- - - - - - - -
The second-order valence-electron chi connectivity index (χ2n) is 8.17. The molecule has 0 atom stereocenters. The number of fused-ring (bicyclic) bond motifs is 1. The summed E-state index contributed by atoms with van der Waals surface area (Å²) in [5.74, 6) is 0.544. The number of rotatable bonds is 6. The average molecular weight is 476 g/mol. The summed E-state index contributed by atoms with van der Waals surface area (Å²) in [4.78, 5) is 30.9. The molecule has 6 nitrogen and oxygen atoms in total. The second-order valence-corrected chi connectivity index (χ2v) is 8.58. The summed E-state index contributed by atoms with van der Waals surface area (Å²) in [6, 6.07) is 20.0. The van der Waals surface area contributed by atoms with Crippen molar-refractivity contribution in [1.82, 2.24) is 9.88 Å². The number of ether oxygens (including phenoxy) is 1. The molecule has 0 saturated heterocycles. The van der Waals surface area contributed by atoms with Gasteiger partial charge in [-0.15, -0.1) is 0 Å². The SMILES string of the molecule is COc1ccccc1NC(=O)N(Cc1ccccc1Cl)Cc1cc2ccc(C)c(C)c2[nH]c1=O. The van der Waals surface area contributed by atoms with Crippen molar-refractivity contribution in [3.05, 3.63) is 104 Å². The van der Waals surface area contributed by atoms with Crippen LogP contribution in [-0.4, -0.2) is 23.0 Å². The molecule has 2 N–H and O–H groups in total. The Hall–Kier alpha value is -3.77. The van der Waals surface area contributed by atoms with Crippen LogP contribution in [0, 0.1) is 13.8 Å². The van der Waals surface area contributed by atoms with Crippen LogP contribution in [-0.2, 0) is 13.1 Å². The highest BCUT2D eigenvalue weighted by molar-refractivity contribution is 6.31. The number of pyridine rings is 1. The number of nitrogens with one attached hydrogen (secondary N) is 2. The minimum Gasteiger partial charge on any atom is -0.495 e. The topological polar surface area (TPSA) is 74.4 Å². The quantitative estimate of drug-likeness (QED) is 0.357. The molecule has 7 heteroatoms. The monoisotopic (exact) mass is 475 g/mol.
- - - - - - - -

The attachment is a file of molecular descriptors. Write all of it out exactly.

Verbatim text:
The second-order valence-electron chi connectivity index (χ2n) is 8.17. The molecule has 0 atom stereocenters. The number of fused-ring (bicyclic) bond motifs is 1. The summed E-state index contributed by atoms with van der Waals surface area (Å²) in [5.74, 6) is 0.544. The number of rotatable bonds is 6. The average molecular weight is 476 g/mol. The summed E-state index contributed by atoms with van der Waals surface area (Å²) in [4.78, 5) is 30.9. The molecule has 6 nitrogen and oxygen atoms in total. The second-order valence-corrected chi connectivity index (χ2v) is 8.58. The summed E-state index contributed by atoms with van der Waals surface area (Å²) in [6, 6.07) is 20.0. The van der Waals surface area contributed by atoms with Crippen molar-refractivity contribution in [1.82, 2.24) is 9.88 Å². The number of ether oxygens (including phenoxy) is 1. The molecule has 0 saturated heterocycles. The van der Waals surface area contributed by atoms with Gasteiger partial charge in [-0.15, -0.1) is 0 Å². The SMILES string of the molecule is COc1ccccc1NC(=O)N(Cc1ccccc1Cl)Cc1cc2ccc(C)c(C)c2[nH]c1=O. The van der Waals surface area contributed by atoms with Crippen molar-refractivity contribution in [3.05, 3.63) is 104 Å². The van der Waals surface area contributed by atoms with Crippen LogP contribution in [-0.4, -0.2) is 23.0 Å². The molecule has 2 N–H and O–H groups in total. The Hall–Kier alpha value is -3.77. The van der Waals surface area contributed by atoms with Crippen LogP contribution in [0, 0.1) is 13.8 Å². The van der Waals surface area contributed by atoms with Crippen LogP contribution in [-0.2, 0) is 13.1 Å². The highest BCUT2D eigenvalue weighted by molar-refractivity contribution is 6.31. The number of pyridine rings is 1. The number of nitrogens with one attached hydrogen (secondary N) is 2. The minimum Gasteiger partial charge on any atom is -0.495 e. The topological polar surface area (TPSA) is 74.4 Å². The quantitative estimate of drug-likeness (QED) is 0.357. The molecule has 7 heteroatoms. The monoisotopic (exact) mass is 475 g/mol.